US681339631 Oct 20002 Nov 2004Telefonatiebolaget L.M. Ericsson (Publ)Method for sharing information between electronic reading devices
US68316329 Apr 200114 Dec 2004I. C. + Technologies Ltd.Apparatus and methods for hand motion tracking and handwriting recognition
US683211631 Oct 200014 Dec 2004Telefonaktiebolaget L M Ericsson (Publ)Method and system for controlling an electronic utility device using an electronic reading device
US683962331 Oct 20004 Jan 2005Telefonaktiebolaget Lm Ericsson (Publ)Positioning applications for an electronic reading device
US6862020 *31 May 20011 Mar 2005Intel CorporationProviding a user-input device
US688587831 Oct 200026 Apr 2005Telefonaktiebolaget L M Ericsson (Publ)Method and system for using an electronic reading device as a general application input and navigation interface
US690670328 Mar 200114 Jun 2005Microsoft CorporationElectronic module for sensing pen motion
US695249731 Oct 20004 Oct 2005Telefonaktiebolaget L M Ericsson (Publ)Method and system for electronically recording transactions and performing security function
US6956564 *8 Oct 199818 Oct 2005British Telecommunications Public Limited CompanyPortable computers
US708844022 Dec 20038 Aug 2006Electronic Scripting Products, Inc.Method and apparatus for determining absolute position of a tip of an elongate object on a plane surface with invariant features
US712314311 Feb 200317 Oct 2006Topaz Systems, Inc.Wireless signature management system
US7167164 *9 Nov 200123 Jan 2007Anoto AbRecording and communication of handwritten information
US7167586 *30 Sep 200223 Jan 2007Pitney Bowes Inc.Method and system for remote form completion
US7176906 *4 May 200113 Feb 2007Microsoft CorporationMethod of generating digital ink thickness information
US7180509 *26 Jun 200220 Feb 2007Anoto AbElectronic pen, mounting part therefor and method of making the pen
US7193618 *1 Dec 200020 Mar 2007Hewlett-Packard Development Company, L.P.Electronic ink ball point pen with memory
US71968258 Nov 200427 Mar 2007Telefonaktiebolaget Lm Ericsson (Publ)Printer pen
US720338413 Aug 200310 Apr 2007Electronic Scripting Products, Inc.Implement for optically inferring information from a planar jotting surface
US73425756 Apr 200411 Mar 2008Hewlett-Packard Development Company, L.P.Electronic writing systems and methods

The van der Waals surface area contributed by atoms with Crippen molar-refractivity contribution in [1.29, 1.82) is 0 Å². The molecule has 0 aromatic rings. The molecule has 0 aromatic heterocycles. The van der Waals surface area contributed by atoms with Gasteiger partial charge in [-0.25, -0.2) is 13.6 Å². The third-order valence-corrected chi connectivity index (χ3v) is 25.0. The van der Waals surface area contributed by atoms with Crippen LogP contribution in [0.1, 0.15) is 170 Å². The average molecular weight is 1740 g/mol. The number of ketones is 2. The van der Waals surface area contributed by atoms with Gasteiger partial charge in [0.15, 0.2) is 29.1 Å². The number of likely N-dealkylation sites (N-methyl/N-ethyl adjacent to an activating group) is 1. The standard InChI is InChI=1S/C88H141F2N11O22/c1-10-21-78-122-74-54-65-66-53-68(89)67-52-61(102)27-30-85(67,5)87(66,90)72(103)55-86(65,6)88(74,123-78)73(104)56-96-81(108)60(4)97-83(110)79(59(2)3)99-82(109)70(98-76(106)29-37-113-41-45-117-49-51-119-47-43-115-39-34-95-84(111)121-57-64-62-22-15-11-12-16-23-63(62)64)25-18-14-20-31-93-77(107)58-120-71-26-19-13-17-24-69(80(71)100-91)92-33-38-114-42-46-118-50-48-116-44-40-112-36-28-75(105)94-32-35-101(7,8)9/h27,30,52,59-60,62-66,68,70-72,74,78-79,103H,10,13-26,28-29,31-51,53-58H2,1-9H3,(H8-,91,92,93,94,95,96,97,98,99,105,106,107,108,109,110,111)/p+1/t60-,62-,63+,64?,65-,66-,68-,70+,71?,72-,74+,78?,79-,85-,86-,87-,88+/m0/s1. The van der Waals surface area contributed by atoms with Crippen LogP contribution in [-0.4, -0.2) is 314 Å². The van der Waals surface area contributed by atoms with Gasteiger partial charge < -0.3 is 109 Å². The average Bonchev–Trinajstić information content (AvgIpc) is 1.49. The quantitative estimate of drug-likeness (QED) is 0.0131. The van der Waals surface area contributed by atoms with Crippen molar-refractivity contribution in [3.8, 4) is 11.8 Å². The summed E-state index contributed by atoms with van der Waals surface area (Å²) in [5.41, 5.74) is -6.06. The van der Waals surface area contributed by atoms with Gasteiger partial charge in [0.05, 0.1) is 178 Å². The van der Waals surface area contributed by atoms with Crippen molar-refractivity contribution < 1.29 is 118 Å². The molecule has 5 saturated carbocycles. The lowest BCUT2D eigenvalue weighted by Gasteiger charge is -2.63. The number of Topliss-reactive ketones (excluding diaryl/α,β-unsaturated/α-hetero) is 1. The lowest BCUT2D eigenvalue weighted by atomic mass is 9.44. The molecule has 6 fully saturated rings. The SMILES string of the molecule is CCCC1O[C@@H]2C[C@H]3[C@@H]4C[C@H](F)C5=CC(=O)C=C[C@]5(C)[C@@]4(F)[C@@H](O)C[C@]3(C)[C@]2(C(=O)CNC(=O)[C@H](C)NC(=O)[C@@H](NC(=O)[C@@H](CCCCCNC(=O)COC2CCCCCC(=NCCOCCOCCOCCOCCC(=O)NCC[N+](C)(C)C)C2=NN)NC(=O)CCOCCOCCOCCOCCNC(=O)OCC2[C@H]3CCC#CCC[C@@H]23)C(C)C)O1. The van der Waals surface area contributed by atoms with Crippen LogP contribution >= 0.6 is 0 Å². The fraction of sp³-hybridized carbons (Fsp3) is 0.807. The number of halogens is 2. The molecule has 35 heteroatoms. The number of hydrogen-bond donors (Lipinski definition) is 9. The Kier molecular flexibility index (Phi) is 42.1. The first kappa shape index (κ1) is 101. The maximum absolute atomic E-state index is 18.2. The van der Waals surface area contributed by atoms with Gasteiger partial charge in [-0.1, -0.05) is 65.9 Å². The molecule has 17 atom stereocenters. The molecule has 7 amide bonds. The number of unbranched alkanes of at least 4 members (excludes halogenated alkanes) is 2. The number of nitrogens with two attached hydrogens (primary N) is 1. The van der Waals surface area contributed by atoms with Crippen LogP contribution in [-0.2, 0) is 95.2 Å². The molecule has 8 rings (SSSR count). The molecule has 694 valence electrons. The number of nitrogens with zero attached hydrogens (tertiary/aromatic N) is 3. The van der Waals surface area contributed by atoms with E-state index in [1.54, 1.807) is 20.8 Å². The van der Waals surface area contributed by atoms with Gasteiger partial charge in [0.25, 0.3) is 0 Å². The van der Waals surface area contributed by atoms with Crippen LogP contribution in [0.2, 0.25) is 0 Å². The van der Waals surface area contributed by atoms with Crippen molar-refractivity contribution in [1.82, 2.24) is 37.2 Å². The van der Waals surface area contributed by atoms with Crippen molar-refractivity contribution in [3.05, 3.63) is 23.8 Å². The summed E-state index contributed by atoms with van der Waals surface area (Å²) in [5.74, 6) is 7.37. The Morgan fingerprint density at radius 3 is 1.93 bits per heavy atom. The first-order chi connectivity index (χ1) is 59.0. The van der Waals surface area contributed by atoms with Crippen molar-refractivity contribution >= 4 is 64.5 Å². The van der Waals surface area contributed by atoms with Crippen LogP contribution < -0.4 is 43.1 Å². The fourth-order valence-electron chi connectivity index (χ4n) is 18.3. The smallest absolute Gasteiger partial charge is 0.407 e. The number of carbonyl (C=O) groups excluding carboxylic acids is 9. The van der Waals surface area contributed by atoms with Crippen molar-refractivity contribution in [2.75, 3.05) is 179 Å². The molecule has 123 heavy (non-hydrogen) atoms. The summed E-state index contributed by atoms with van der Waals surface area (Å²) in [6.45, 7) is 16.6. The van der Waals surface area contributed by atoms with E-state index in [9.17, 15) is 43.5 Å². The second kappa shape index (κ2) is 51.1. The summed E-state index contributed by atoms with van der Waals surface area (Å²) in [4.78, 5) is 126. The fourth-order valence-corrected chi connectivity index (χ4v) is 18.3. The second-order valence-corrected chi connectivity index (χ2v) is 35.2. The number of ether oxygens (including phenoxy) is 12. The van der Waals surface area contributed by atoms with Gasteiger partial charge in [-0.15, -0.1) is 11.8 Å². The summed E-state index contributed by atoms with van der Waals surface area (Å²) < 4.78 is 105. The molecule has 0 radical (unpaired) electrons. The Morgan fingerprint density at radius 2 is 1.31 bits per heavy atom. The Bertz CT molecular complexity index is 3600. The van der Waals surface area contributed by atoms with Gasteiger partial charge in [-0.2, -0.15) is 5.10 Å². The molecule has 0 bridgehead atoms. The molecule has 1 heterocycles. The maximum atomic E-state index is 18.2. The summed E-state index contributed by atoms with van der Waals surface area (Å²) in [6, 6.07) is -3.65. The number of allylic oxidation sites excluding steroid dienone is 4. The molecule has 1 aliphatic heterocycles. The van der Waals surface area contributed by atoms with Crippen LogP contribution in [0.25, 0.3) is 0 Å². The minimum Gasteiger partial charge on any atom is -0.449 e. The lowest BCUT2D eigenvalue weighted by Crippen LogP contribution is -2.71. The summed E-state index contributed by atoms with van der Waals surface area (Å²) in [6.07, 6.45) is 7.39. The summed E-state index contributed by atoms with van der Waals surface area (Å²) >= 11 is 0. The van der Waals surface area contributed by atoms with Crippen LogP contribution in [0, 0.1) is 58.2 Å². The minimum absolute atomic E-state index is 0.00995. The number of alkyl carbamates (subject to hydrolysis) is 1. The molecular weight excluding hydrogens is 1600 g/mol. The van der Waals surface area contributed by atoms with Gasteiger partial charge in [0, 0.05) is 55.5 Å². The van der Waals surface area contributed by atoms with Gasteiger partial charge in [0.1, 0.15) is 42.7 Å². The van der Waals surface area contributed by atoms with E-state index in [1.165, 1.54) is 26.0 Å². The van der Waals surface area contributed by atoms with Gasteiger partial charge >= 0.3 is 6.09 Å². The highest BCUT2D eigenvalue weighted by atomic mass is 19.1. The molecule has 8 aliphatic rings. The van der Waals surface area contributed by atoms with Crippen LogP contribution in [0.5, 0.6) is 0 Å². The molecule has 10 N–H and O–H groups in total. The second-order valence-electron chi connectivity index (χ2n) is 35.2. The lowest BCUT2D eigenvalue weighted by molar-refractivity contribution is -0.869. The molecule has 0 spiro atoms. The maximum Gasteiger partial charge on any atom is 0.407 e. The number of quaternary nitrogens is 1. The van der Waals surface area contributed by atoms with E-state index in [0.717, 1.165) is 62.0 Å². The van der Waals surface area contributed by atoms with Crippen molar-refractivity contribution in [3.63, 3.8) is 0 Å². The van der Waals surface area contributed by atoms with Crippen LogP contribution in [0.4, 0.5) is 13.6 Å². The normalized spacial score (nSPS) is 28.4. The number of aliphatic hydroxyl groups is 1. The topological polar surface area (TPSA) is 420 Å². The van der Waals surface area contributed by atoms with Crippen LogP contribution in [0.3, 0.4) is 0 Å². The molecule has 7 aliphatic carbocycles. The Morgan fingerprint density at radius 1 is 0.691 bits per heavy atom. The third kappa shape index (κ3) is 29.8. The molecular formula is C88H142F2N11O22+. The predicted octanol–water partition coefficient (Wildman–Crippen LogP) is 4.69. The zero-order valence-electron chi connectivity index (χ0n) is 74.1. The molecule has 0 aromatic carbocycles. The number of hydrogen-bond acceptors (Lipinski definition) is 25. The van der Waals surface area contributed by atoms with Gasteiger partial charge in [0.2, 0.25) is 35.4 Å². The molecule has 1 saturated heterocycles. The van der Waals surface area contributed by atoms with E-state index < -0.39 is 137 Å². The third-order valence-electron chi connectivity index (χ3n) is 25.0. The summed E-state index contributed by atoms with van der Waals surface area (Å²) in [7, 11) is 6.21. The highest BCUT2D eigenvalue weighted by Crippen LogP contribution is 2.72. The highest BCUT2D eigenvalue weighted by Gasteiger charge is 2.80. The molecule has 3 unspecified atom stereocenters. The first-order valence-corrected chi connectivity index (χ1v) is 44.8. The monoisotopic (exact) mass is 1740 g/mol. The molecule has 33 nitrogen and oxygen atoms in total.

US734304230 Sep 200211 Mar 2008Pitney Bowes Inc.Method and system for identifying a paper form using a digital pen
US738236112 Feb 20033 Jun 2008Anoto AbElectronic pen, and control device and method thereof
US739446014 Oct 20041 Jul 2008I.C. + Technologies Ltd.Apparatus and method for hand motion tracking and handwriting recognition
US741777330 Sep 200226 Aug 2008Pitney Bowes Inc.Method and system for creating and sending a facsimile using a digital pen
US7426643 *22 Jun 200416 Sep 2008Hewlett-Packard Development Company, L.P.Input device feature
US7528825 *8 Dec 20045 May 2009Fujitsu Component LimitedInput pen and input device
US7536051 *17 Feb 200519 May 2009Microsoft CorporationDigital pen calibration by local linearization
US757081327 Aug 20074 Aug 2009Microsoft CorporationStrokes localization by m-array decoding and fast image matching
US75805762 Jun 200525 Aug 2009Microsoft CorporationStroke localization and binding to electronic document
US75838426 Jan 20041 Sep 2009Microsoft CorporationEnhanced approach of m-array decoding and error correction
US759956022 Apr 20056 Oct 2009Microsoft CorporationEmbedded interaction code recognition
US760707618 Feb 200520 Oct 2009Microsoft CorporationEmbedded interaction code document
US761960730 Jun 200517 Nov 2009Microsoft CorporationEmbedding a pattern design onto a liquid crystal display
US762218217 Aug 200524 Nov 2009Microsoft CorporationEmbedded interaction code enabled display
US763349319 Jun 200615 Dec 2009International Business Machines CorporationCamera-equipped writing tablet apparatus for digitizing form entries
US76398852 Jun 200829 Dec 2009Microsoft CorporationDecoding and error correction in 2-D arrays
US768461822 Mar 200623 Mar 2010Microsoft CorporationPassive embedded interaction coding
US772953931 May 20051 Jun 2010Microsoft CorporationFast error-correcting of embedded interaction codes
US781781617 Aug 200519 Oct 2010Microsoft CorporationEmbedded interaction code enabled surface type identification
US782607425 Feb 20052 Nov 2010Microsoft CorporationFast embedded interaction code printing with custom postscript commands